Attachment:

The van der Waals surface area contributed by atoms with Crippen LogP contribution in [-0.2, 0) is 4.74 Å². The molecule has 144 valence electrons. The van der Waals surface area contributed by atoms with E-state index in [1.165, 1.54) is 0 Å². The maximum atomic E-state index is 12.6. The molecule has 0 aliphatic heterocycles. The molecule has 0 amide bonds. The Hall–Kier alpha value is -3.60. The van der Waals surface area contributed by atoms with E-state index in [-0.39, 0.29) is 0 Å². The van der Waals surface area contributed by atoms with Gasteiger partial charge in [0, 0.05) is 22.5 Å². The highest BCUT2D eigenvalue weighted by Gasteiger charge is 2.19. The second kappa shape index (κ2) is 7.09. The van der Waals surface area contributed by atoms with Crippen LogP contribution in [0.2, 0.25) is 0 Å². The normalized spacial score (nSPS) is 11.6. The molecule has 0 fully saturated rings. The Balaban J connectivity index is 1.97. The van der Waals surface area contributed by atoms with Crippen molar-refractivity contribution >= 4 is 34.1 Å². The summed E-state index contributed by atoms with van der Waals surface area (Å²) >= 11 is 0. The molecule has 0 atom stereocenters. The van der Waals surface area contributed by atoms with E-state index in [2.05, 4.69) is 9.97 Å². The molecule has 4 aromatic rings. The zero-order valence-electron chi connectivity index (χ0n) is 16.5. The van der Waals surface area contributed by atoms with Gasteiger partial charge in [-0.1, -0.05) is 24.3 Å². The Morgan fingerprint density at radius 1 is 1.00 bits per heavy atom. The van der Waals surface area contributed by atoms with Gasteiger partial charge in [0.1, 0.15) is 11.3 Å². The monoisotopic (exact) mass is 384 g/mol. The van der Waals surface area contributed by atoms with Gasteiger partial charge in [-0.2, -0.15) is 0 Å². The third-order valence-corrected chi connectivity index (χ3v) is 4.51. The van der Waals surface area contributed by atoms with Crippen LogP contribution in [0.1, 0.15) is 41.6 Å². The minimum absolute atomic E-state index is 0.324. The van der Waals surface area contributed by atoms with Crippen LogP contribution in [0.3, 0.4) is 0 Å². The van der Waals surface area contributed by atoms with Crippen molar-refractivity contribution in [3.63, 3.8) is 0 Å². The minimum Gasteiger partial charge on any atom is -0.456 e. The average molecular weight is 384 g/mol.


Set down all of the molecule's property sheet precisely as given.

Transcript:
The van der Waals surface area contributed by atoms with Crippen LogP contribution in [-0.2, 0) is 4.74 Å². The molecule has 144 valence electrons. The van der Waals surface area contributed by atoms with E-state index in [1.165, 1.54) is 0 Å². The maximum atomic E-state index is 12.6. The molecule has 0 aliphatic heterocycles. The molecule has 0 amide bonds. The Hall–Kier alpha value is -3.60. The van der Waals surface area contributed by atoms with E-state index in [-0.39, 0.29) is 0 Å². The van der Waals surface area contributed by atoms with Gasteiger partial charge in [0, 0.05) is 22.5 Å². The highest BCUT2D eigenvalue weighted by Gasteiger charge is 2.19. The second kappa shape index (κ2) is 7.09. The van der Waals surface area contributed by atoms with Crippen LogP contribution in [0.2, 0.25) is 0 Å². The normalized spacial score (nSPS) is 11.6. The molecule has 0 fully saturated rings. The Balaban J connectivity index is 1.97. The van der Waals surface area contributed by atoms with Crippen molar-refractivity contribution >= 4 is 34.1 Å². The summed E-state index contributed by atoms with van der Waals surface area (Å²) >= 11 is 0. The molecule has 0 atom stereocenters. The van der Waals surface area contributed by atoms with E-state index in [2.05, 4.69) is 9.97 Å². The molecule has 4 aromatic rings. The zero-order valence-electron chi connectivity index (χ0n) is 16.5. The van der Waals surface area contributed by atoms with Gasteiger partial charge in [-0.1, -0.05) is 24.3 Å². The Morgan fingerprint density at radius 1 is 1.00 bits per heavy atom. The van der Waals surface area contributed by atoms with Gasteiger partial charge in [0.1, 0.15) is 11.3 Å². The monoisotopic (exact) mass is 384 g/mol. The van der Waals surface area contributed by atoms with Gasteiger partial charge in [-0.2, -0.15) is 0 Å². The third-order valence-corrected chi connectivity index (χ3v) is 4.51. The van der Waals surface area contributed by atoms with Crippen LogP contribution in [0.1, 0.15) is 41.6 Å². The minimum absolute atomic E-state index is 0.324. The van der Waals surface area contributed by atoms with Crippen LogP contribution in [0.3, 0.4) is 0 Å². The van der Waals surface area contributed by atoms with Crippen molar-refractivity contribution in [3.63, 3.8) is 0 Å². The minimum Gasteiger partial charge on any atom is -0.456 e. The average molecular weight is 384 g/mol.